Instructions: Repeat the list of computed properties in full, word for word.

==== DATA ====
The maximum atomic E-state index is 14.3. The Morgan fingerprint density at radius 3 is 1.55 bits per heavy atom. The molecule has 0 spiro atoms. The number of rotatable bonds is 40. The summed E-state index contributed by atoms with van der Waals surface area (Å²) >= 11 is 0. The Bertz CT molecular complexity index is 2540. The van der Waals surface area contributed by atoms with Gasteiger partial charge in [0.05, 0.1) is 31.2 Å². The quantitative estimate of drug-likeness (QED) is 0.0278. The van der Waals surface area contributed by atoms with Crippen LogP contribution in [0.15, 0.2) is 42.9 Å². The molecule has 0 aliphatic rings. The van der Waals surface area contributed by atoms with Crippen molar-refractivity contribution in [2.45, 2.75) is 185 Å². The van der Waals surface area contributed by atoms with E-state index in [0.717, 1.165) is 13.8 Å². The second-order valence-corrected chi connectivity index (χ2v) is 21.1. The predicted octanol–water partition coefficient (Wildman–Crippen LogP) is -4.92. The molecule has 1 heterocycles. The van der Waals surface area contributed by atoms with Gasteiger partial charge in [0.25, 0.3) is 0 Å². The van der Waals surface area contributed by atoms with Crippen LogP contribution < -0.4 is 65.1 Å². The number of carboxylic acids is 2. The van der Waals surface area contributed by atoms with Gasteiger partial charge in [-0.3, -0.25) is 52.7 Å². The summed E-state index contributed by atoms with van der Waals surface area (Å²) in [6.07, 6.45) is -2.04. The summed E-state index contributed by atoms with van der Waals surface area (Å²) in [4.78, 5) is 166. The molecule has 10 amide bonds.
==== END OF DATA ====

The maximum atomic E-state index is 14.3. The Morgan fingerprint density at radius 3 is 1.55 bits per heavy atom. The molecule has 0 spiro atoms. The number of rotatable bonds is 40. The summed E-state index contributed by atoms with van der Waals surface area (Å²) >= 11 is 0. The Bertz CT molecular complexity index is 2540. The van der Waals surface area contributed by atoms with Gasteiger partial charge in [0.05, 0.1) is 31.2 Å². The quantitative estimate of drug-likeness (QED) is 0.0278. The van der Waals surface area contributed by atoms with Crippen LogP contribution in [0.15, 0.2) is 42.9 Å². The molecule has 0 aliphatic rings. The van der Waals surface area contributed by atoms with Crippen molar-refractivity contribution in [2.45, 2.75) is 185 Å². The van der Waals surface area contributed by atoms with E-state index in [0.717, 1.165) is 13.8 Å². The second-order valence-corrected chi connectivity index (χ2v) is 21.1. The predicted octanol–water partition coefficient (Wildman–Crippen LogP) is -4.92. The molecule has 1 heterocycles. The van der Waals surface area contributed by atoms with Gasteiger partial charge in [0.25, 0.3) is 0 Å². The van der Waals surface area contributed by atoms with Crippen LogP contribution < -0.4 is 65.1 Å². The number of carboxylic acids is 2. The van der Waals surface area contributed by atoms with Gasteiger partial charge in [-0.3, -0.25) is 52.7 Å². The summed E-state index contributed by atoms with van der Waals surface area (Å²) in [6.07, 6.45) is -2.04. The summed E-state index contributed by atoms with van der Waals surface area (Å²) in [4.78, 5) is 166. The molecule has 10 amide bonds.